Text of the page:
and a clean pilot is pre-defined as . In such framework, the interference neutralization principle becomes: calculate the weight factor and transmitted pilots so that:

(14)

which is equivalent to:

(15)

For any given , there are numerous solutions of to equation (15). If we select and let , the transmitted pilot based on (15) can be calculated:

(16)

Solution in (16) is exact the same result as AUP’s solution described in (9). Therefore, finding a that satisfies (15) with a given is the general form of solution to the interference neutralization problem. Although all solutions can neutralize the interference and thus promises a clean pilot, the channel estimation performance of each solution varies. We herein discuss another solution derived from the general form of solution. Select as pure imaginary with unit power: , solving (15) gives:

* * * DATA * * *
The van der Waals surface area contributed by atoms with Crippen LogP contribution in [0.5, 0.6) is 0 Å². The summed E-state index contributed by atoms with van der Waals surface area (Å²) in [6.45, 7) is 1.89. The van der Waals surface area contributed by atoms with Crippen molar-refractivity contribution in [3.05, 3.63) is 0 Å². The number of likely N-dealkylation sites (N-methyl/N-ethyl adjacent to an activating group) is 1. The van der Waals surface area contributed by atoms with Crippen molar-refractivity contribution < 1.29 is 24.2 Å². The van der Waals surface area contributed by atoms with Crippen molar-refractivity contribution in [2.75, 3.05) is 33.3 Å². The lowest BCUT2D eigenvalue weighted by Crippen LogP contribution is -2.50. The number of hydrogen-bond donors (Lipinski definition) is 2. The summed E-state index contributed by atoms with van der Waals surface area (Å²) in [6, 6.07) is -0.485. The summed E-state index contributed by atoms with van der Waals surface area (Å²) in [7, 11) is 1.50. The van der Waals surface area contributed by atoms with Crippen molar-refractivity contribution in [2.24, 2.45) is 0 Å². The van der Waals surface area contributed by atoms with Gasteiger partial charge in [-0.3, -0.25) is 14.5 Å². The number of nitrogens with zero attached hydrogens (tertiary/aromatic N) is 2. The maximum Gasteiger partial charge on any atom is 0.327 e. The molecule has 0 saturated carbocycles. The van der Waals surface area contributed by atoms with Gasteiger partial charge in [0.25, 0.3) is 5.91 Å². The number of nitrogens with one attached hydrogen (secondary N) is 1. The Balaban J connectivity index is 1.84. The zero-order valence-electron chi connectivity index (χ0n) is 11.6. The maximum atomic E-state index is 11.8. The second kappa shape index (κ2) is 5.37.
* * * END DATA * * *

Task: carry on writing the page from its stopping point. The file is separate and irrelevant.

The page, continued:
(17)